In a previous post, I discussed a recent book printed in an ink which could only be seen in ultraviolet light. Sometimes it’s easy to forget that many of the books printed in the hand press period also have “hidden artwork” that we can view in normal spectrum light. I’m referring to watermarks – designs, including words, dates, and images, that are created during the papermaking process.
Handmade paper in Europe was made on rectangular wooden molds (or, British spelling, moulds) covered with fine wire. For all the details, I recommend the excellent site European Papermaking Techniques 1300-1800 by Timothy Barrett at the University of Iowa Center for the Book. Additionally, here is a video, made in 1976 at Hayle Mill in England that shows the steps of making paper by hand. The Green family produced paper this way at Hayle Mill from 1813 until 1987. Pay particular attention to the sheets being formed on the molds by the vatman, and removed from them by the coucher (pronounced “coocher”), beginning at the 3:15 mark. Watermarks are explained at 4:30 and again at the 6 minute mark.
While attending a recent class at Rare Book School at the University of Virginia, I had a chance to examine a teaching model of a paper mold, created by Timothy Moore:
In the detail below, if you look along the tops of the wooden ribs, you’ll see wire wrapped around each laid wire, securing the surface to the frame. These stand proud of the main surface, causing the paper fibers to be slightly thinner at those points, and creating the lighter “chain lines” you can see in many of the examples below. The section with straight wires in the lower left corner of the picture creates “laid” paper, while the mesh in the upper right (that looks like window screen) is used to make “wove” paper. Because the mesh covers the chain lines, they are invisible in wove paper. This was a later development, invented in the 1750s, but not in common use until the 1780s.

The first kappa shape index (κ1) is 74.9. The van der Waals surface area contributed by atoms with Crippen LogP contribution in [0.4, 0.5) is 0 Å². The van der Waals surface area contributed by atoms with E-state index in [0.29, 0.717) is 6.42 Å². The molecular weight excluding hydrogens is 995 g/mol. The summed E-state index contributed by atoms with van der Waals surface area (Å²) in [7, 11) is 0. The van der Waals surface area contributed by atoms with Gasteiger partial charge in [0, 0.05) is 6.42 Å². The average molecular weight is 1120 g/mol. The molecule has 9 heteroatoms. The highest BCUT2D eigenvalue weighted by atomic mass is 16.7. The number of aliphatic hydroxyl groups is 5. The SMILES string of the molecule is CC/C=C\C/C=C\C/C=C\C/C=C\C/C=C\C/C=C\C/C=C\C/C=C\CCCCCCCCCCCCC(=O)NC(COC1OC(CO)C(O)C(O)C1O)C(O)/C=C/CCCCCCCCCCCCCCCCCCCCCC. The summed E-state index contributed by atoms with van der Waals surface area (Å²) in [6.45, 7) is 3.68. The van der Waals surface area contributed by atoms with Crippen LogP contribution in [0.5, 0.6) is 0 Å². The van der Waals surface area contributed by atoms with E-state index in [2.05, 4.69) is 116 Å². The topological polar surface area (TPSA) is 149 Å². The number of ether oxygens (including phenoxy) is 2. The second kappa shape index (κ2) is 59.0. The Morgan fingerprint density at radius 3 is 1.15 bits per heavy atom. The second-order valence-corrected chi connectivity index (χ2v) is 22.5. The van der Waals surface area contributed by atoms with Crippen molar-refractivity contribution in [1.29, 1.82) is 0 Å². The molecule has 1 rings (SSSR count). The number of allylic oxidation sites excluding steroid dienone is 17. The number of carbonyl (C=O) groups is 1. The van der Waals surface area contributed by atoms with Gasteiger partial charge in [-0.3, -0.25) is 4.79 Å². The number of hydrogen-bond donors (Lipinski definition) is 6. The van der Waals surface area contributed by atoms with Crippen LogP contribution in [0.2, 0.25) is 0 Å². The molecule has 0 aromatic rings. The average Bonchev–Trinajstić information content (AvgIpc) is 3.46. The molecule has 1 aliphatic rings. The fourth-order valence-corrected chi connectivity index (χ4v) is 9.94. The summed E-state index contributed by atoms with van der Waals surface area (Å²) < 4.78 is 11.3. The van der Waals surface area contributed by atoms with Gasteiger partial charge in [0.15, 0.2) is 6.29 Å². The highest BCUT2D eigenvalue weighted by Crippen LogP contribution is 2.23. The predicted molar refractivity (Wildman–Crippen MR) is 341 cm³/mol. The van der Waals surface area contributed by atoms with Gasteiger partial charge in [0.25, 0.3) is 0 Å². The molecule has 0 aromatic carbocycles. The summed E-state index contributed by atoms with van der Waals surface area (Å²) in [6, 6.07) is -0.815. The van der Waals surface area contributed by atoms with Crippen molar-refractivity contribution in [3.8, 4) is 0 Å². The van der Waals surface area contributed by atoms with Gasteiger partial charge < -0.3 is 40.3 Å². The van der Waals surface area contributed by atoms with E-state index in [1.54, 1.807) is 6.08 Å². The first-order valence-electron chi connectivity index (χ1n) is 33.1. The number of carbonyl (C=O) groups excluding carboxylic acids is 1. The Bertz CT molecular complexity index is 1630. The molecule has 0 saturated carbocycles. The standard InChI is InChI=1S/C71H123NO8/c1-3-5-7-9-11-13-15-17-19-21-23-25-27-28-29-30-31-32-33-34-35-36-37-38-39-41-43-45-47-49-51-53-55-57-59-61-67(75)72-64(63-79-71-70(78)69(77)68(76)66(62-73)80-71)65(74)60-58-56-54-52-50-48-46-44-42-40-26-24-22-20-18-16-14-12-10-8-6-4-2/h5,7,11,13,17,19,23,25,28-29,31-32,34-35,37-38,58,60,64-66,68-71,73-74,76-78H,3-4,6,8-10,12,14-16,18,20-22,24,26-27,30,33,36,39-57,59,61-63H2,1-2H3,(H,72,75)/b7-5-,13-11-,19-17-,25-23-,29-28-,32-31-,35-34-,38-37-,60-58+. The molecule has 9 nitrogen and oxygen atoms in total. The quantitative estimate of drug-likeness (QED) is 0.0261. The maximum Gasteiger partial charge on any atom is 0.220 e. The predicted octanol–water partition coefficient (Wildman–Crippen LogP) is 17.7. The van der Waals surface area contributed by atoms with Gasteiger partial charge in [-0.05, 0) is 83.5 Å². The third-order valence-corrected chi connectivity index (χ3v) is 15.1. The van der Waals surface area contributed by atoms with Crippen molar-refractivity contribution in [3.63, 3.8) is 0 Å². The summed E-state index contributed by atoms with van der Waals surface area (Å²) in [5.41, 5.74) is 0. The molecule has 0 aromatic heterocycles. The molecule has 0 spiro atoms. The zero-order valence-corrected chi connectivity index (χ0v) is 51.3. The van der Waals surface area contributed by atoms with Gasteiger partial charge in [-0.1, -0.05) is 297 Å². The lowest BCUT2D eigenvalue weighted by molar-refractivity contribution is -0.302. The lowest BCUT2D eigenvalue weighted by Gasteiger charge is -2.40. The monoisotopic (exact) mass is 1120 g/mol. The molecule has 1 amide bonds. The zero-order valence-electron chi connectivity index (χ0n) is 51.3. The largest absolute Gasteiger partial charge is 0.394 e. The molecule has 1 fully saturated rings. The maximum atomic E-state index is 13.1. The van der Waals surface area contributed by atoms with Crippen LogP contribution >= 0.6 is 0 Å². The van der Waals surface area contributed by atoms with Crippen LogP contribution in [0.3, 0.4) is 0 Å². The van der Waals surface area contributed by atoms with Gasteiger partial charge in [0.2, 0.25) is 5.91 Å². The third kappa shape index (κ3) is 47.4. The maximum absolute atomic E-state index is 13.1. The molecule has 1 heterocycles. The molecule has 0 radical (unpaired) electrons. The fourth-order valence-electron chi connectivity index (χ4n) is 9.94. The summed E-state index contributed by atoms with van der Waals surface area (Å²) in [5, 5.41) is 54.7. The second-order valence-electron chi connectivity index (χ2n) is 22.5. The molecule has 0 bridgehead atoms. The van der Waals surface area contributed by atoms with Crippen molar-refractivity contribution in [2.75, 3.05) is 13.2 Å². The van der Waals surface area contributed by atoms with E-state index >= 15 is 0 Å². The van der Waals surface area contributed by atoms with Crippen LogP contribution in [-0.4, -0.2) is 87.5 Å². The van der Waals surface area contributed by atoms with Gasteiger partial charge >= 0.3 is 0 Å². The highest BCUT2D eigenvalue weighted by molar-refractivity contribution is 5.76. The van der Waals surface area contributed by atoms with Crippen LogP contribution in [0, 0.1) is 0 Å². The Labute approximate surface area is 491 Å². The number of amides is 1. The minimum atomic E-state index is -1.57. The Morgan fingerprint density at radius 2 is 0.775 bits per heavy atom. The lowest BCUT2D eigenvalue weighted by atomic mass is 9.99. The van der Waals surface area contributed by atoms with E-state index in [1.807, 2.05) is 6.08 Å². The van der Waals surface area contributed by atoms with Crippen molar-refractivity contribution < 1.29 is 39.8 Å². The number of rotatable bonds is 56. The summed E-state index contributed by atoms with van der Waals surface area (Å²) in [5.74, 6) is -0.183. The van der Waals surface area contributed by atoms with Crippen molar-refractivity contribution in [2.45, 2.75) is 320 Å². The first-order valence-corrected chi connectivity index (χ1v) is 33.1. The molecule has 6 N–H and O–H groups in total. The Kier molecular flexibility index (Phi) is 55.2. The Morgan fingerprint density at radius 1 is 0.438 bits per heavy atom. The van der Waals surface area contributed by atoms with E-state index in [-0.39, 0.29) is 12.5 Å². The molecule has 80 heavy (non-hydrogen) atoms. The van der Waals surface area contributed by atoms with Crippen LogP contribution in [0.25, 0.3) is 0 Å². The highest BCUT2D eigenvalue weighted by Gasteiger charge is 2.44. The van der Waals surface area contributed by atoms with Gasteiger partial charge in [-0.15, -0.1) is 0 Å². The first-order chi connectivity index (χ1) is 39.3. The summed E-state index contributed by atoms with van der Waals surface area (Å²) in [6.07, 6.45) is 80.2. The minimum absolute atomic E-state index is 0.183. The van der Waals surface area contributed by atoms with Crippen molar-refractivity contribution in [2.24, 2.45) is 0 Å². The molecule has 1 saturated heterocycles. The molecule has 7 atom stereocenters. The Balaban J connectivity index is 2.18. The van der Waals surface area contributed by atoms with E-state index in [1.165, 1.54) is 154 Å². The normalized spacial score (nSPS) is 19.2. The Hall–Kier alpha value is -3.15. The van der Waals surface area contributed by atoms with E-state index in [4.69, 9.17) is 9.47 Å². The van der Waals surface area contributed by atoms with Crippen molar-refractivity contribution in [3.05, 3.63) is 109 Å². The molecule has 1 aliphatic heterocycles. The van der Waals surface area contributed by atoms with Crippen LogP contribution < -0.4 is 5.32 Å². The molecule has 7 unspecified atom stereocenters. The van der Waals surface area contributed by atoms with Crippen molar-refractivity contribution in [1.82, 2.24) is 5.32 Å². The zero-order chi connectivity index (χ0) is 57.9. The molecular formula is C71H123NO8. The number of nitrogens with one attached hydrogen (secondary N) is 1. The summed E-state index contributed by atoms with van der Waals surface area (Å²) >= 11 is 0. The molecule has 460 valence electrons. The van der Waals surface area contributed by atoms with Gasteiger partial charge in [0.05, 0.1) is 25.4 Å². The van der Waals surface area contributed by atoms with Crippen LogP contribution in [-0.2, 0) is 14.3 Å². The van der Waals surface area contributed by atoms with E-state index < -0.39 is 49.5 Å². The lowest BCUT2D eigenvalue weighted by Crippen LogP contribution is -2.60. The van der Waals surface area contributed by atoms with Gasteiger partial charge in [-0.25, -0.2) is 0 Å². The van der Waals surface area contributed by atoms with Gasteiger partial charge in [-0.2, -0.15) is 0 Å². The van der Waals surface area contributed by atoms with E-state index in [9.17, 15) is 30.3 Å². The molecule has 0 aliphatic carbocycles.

The Rare Book School version of the mold includes their lion logo added as a watermark:
Of course, with that big hole in the middle, the teaching mold can’t actually be used to make paper, but a similar one made this sheet, in which you can see the chain lines running vertically, as well as the lion watermark:
Watermarks are relatively easy to see in person, but can be difficult to reproduce, especially when covered by printed text. Early studies of watermarks such as those by Briquet (1923) and Churchill (1935) used a method of tracing, which is not always accurate, and can potentially damage the original. A method utilizing beta-radiography was developed in the 1950s, but it is costly in both time and materials. In the 1970s Thomas Gravell developed the “DYLUX method” for reproduction of watermarks, utilizing a special light-sensitive paper developed by Du Pont.
Digital photography, using appropriate backlighting, will probably become more prevalent in the future. I’ll close with a couple of examples from our collections, which I captured with the decidedly low-tech aid of a swing-arm lamp and an extra pair of hands. I also (very unscientifically) boosted the contrast and lowered the brightness using Photoshop. This made the colors very inaccurate, but increased the visibility of the watermarks. (Click on images for larger versions)